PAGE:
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Comparison of Satellite Cloud Masks with Ceilometer Sky Conditions in Southern Finland

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  • 1 EUMETSAT, Darmstadt, Germany
  • | 2 Finnish Meteorological Institute, Helsinki, Finland
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Abstract

The cloud mask is an essential product derived from satellite data. Whereas cloud analysis applications typically make use of information from cloudy pixels, many other applications require cloud-free conditions. For this reason many organizations have their own cloud masks tuned to serve their particular needs. Being a fundamental product, continuous quality monitoring and validation of these cloud masks are vital. This study evaluated the performance of the European Organisation for the Exploitation of Meteorological Satellites (EUMETSAT) Meteorological Products Extraction Facility cloud mask (MPEF), together with the Nowcasting Satellite Application Facility (SAFNWC) cloud masks provided by Météo-France (SAFNWC/MSG) and the Swedish Meteorological and Hydrological Institute (SAFNWC/PPS), in the high-latitude area of greater Helsinki in Finland. The first two used the Spinning Enhanced Visible and Infrared Imager (SEVIRI) instrument from the geostationary Meteosat-8 satellite, whereas the last used the Advanced Very High Resolution Radiometer (AVHRR) instrument on board the polar-orbiting NOAA satellite series. Ceilometer data from the Helsinki Testbed, an extensive observation network covering the greater Helsinki area in Finland, were used as reference data in the cloud mask comparison. A computational method, called bootstrapping, is introduced to account for the strong temporal and spatial correlation of the ceilometer observations. The method also allows the calculation of the confidence intervals (CI) for the results. This study comprised data from February and August 2006. In general, the SAFNWC/MSG algorithm performed better than MPEF. Differences were found especially in the early morning low cloud detection. The SAFNWC/PPS cloud mask performed very well in August, better than geostationary-based masks, but had problems in February when its performance was worse. The use of the CIs gave the results more depth, and their use should be encouraged.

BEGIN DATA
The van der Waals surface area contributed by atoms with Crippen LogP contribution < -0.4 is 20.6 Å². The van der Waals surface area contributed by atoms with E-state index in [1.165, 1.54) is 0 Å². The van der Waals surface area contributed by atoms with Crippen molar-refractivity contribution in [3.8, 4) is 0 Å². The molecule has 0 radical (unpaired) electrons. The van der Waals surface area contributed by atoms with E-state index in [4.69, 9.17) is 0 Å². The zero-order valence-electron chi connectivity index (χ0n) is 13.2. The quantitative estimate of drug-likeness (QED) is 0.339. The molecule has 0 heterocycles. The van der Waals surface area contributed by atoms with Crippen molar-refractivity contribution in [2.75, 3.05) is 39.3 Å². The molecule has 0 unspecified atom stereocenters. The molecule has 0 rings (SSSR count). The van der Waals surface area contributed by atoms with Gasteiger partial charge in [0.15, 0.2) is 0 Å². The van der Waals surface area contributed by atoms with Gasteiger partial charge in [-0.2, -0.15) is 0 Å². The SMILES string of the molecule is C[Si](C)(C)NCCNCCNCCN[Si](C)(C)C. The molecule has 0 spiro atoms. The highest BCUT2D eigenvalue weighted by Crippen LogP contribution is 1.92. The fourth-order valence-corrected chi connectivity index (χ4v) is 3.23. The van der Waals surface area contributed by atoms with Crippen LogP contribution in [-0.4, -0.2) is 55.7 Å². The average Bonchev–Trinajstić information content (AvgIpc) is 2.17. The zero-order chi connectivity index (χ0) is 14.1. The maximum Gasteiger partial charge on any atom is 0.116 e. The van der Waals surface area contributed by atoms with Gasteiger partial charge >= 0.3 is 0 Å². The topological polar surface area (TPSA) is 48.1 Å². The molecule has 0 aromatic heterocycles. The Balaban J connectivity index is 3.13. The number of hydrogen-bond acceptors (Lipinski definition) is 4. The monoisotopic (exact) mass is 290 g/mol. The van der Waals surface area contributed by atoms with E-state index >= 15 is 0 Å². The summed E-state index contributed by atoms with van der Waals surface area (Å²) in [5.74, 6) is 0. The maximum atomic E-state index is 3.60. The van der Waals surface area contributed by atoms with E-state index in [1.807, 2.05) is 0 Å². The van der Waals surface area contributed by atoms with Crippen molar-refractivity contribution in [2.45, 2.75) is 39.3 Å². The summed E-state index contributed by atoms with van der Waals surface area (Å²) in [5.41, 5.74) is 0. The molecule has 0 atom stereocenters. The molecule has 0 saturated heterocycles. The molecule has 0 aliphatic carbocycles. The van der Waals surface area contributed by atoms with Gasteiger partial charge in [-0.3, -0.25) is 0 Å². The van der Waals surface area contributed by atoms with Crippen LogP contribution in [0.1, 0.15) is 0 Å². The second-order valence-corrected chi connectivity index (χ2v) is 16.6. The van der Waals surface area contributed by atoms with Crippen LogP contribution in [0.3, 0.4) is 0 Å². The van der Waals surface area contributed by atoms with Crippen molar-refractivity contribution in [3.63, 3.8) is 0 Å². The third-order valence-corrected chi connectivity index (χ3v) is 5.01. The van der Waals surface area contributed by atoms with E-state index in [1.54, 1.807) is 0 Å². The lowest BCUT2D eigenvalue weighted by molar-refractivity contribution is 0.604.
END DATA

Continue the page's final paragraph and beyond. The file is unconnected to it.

Corresponding author address: Sauli Joro, EUMETSAT, Eumetsat Allee 1, D-64295 Darmstadt, Germany. Email: sauli.joro@eumetsat.int

Abstract

The cloud mask is an essential product derived from satellite data. Whereas cloud analysis applications typically make use of information from cloudy pixels, many other applications require cloud-free conditions. For this reason many organizations have their own cloud masks tuned to serve their particular needs. Being a fundamental product, continuous quality monitoring and validation of these cloud masks are vital. This study evaluated the performance of the European Organisation for the Exploitation of Meteorological Satellites (EUMETSAT) Meteorological Products Extraction Facility cloud mask (MPEF), together with the Nowcasting Satellite Application Facility (SAFNWC) cloud masks provided by Météo-France (SAFNWC/MSG) and the Swedish Meteorological and Hydrological Institute (SAFNWC/PPS), in the high-latitude area of greater Helsinki in Finland. The first two used the Spinning Enhanced Visible and Infrared Imager (SEVIRI) instrument from the geostationary Meteosat-8 satellite, whereas the last used the Advanced Very High Resolution Radiometer (AVHRR) instrument on board the polar-orbiting NOAA satellite series. Ceilometer data from the Helsinki Testbed, an extensive observation network covering the greater Helsinki area in Finland, were used as reference data in the cloud mask comparison. A computational method, called bootstrapping, is introduced to account for the strong temporal and spatial correlation of the ceilometer observations. The method also allows the calculation of the confidence intervals (CI) for the results. This study comprised data from February and August 2006. In general, the SAFNWC/MSG algorithm performed better than MPEF. Differences were found especially in the early morning low cloud detection. The SAFNWC/PPS cloud mask performed very well in August, better than geostationary-based masks, but had problems in February when its performance was worse. The use of the CIs gave the results more depth, and their use should be encouraged.

Corresponding author address: Sauli Joro, EUMETSAT, Eumetsat Allee 1, D-64295 Darmstadt, Germany. Email: sauli.joro@eumetsat.int

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